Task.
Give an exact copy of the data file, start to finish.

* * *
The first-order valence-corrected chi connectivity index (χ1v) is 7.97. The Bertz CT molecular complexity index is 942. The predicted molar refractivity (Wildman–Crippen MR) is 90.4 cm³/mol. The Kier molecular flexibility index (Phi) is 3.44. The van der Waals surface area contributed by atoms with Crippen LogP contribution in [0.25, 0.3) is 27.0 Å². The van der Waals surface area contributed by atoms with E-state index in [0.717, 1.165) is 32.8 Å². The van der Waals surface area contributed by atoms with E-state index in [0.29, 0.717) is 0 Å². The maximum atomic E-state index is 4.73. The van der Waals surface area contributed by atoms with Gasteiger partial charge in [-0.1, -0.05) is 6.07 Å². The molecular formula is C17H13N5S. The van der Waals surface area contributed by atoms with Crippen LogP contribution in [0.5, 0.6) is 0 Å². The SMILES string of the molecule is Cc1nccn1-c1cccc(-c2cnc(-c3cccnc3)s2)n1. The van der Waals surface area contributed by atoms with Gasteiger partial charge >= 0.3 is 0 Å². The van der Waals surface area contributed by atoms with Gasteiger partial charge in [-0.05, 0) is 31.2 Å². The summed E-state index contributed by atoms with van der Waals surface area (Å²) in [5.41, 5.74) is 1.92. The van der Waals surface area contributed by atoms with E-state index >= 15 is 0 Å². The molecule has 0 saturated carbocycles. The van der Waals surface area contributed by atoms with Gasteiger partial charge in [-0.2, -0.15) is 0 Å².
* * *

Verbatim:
The first-order valence-corrected chi connectivity index (χ1v) is 7.97. The Bertz CT molecular complexity index is 942. The predicted molar refractivity (Wildman–Crippen MR) is 90.4 cm³/mol. The Kier molecular flexibility index (Phi) is 3.44. The van der Waals surface area contributed by atoms with Crippen LogP contribution in [0.25, 0.3) is 27.0 Å². The van der Waals surface area contributed by atoms with E-state index in [0.717, 1.165) is 32.8 Å². The van der Waals surface area contributed by atoms with E-state index in [0.29, 0.717) is 0 Å². The maximum atomic E-state index is 4.73. The van der Waals surface area contributed by atoms with Gasteiger partial charge in [-0.1, -0.05) is 6.07 Å². The molecular formula is C17H13N5S. The van der Waals surface area contributed by atoms with Crippen LogP contribution in [0.5, 0.6) is 0 Å². The SMILES string of the molecule is Cc1nccn1-c1cccc(-c2cnc(-c3cccnc3)s2)n1. The van der Waals surface area contributed by atoms with Gasteiger partial charge >= 0.3 is 0 Å². The van der Waals surface area contributed by atoms with Gasteiger partial charge in [-0.05, 0) is 31.2 Å². The summed E-state index contributed by atoms with van der Waals surface area (Å²) in [5.41, 5.74) is 1.92. The van der Waals surface area contributed by atoms with E-state index >= 15 is 0 Å². The molecule has 0 saturated carbocycles. The van der Waals surface area contributed by atoms with Gasteiger partial charge in [-0.2, -0.15) is 0 Å².